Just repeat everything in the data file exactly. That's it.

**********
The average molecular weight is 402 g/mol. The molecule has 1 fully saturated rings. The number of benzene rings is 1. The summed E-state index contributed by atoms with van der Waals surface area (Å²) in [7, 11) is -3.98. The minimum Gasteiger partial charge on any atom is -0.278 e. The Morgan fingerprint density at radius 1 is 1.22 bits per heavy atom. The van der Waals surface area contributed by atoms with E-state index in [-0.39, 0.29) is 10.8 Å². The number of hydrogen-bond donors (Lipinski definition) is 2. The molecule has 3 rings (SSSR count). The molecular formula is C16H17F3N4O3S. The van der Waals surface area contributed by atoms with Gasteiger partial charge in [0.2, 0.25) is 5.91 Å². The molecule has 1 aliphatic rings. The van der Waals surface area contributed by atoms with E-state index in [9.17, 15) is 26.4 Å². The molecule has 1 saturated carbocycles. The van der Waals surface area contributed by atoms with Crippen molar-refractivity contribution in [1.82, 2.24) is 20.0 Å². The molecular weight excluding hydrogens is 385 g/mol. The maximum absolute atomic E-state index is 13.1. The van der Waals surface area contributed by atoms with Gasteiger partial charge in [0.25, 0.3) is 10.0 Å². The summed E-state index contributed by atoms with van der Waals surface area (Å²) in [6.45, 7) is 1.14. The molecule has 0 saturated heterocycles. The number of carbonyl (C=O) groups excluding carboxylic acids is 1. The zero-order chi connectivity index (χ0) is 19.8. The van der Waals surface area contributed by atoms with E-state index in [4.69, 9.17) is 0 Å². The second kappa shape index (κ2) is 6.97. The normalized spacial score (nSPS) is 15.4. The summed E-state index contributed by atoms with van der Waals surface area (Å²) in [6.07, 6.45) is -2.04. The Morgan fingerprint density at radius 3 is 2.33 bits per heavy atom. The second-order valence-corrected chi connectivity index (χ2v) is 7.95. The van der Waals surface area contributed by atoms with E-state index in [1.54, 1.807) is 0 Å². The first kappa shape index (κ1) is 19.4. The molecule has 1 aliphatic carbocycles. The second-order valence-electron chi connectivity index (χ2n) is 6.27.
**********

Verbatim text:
The average molecular weight is 402 g/mol. The molecule has 1 fully saturated rings. The number of benzene rings is 1. The summed E-state index contributed by atoms with van der Waals surface area (Å²) in [7, 11) is -3.98. The minimum Gasteiger partial charge on any atom is -0.278 e. The Morgan fingerprint density at radius 1 is 1.22 bits per heavy atom. The van der Waals surface area contributed by atoms with E-state index in [-0.39, 0.29) is 10.8 Å². The number of hydrogen-bond donors (Lipinski definition) is 2. The molecule has 3 rings (SSSR count). The molecular formula is C16H17F3N4O3S. The van der Waals surface area contributed by atoms with Gasteiger partial charge in [0.2, 0.25) is 5.91 Å². The molecule has 1 aliphatic rings. The van der Waals surface area contributed by atoms with E-state index in [9.17, 15) is 26.4 Å². The molecule has 1 saturated carbocycles. The van der Waals surface area contributed by atoms with Crippen molar-refractivity contribution in [1.82, 2.24) is 20.0 Å². The molecular weight excluding hydrogens is 385 g/mol. The maximum absolute atomic E-state index is 13.1. The van der Waals surface area contributed by atoms with Gasteiger partial charge in [0.25, 0.3) is 10.0 Å². The summed E-state index contributed by atoms with van der Waals surface area (Å²) in [6.45, 7) is 1.14. The molecule has 0 saturated heterocycles. The number of carbonyl (C=O) groups excluding carboxylic acids is 1. The zero-order chi connectivity index (χ0) is 19.8. The van der Waals surface area contributed by atoms with E-state index in [4.69, 9.17) is 0 Å². The second kappa shape index (κ2) is 6.97. The normalized spacial score (nSPS) is 15.4. The summed E-state index contributed by atoms with van der Waals surface area (Å²) in [6.07, 6.45) is -2.04. The Morgan fingerprint density at radius 3 is 2.33 bits per heavy atom. The second-order valence-corrected chi connectivity index (χ2v) is 7.95. The van der Waals surface area contributed by atoms with E-state index in [1.54, 1.807) is 0 Å². The first kappa shape index (κ1) is 19.4. The molecule has 1 aliphatic carbocycles. The second-order valence-electron chi connectivity index (χ2n) is 6.27.